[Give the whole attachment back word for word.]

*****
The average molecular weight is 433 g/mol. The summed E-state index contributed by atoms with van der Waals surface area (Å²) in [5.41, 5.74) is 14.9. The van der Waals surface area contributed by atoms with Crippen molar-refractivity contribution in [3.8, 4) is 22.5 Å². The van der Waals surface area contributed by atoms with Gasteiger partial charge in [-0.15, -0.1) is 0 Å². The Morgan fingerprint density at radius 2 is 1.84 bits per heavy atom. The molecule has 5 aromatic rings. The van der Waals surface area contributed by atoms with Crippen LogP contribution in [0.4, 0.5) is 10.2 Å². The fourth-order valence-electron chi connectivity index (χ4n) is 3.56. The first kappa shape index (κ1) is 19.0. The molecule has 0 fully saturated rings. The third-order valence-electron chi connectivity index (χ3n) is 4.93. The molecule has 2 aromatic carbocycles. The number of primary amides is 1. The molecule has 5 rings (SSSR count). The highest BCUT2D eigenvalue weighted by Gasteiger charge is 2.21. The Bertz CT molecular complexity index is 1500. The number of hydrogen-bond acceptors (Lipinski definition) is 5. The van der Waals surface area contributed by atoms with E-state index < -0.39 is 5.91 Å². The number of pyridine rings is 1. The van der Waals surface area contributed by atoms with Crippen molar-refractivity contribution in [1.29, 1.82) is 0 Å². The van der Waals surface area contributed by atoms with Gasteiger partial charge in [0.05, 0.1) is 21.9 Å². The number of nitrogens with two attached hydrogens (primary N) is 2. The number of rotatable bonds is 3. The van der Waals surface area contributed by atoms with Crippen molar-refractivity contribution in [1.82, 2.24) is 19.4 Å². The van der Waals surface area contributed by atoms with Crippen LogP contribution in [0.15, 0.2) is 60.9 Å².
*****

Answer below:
The average molecular weight is 433 g/mol. The summed E-state index contributed by atoms with van der Waals surface area (Å²) in [5.41, 5.74) is 14.9. The van der Waals surface area contributed by atoms with Crippen molar-refractivity contribution in [3.8, 4) is 22.5 Å². The van der Waals surface area contributed by atoms with Gasteiger partial charge in [-0.15, -0.1) is 0 Å². The Morgan fingerprint density at radius 2 is 1.84 bits per heavy atom. The molecule has 5 aromatic rings. The van der Waals surface area contributed by atoms with Crippen LogP contribution in [0.4, 0.5) is 10.2 Å². The fourth-order valence-electron chi connectivity index (χ4n) is 3.56. The first kappa shape index (κ1) is 19.0. The molecule has 0 fully saturated rings. The third-order valence-electron chi connectivity index (χ3n) is 4.93. The molecule has 2 aromatic carbocycles. The number of primary amides is 1. The molecule has 5 rings (SSSR count). The highest BCUT2D eigenvalue weighted by Gasteiger charge is 2.21. The Bertz CT molecular complexity index is 1500. The number of hydrogen-bond acceptors (Lipinski definition) is 5. The van der Waals surface area contributed by atoms with E-state index < -0.39 is 5.91 Å². The number of pyridine rings is 1. The van der Waals surface area contributed by atoms with Crippen molar-refractivity contribution in [1.29, 1.82) is 0 Å². The van der Waals surface area contributed by atoms with Gasteiger partial charge in [0.05, 0.1) is 21.9 Å². The number of nitrogens with two attached hydrogens (primary N) is 2. The number of rotatable bonds is 3. The van der Waals surface area contributed by atoms with Crippen molar-refractivity contribution in [1.82, 2.24) is 19.4 Å². The van der Waals surface area contributed by atoms with Crippen LogP contribution in [0.15, 0.2) is 60.9 Å².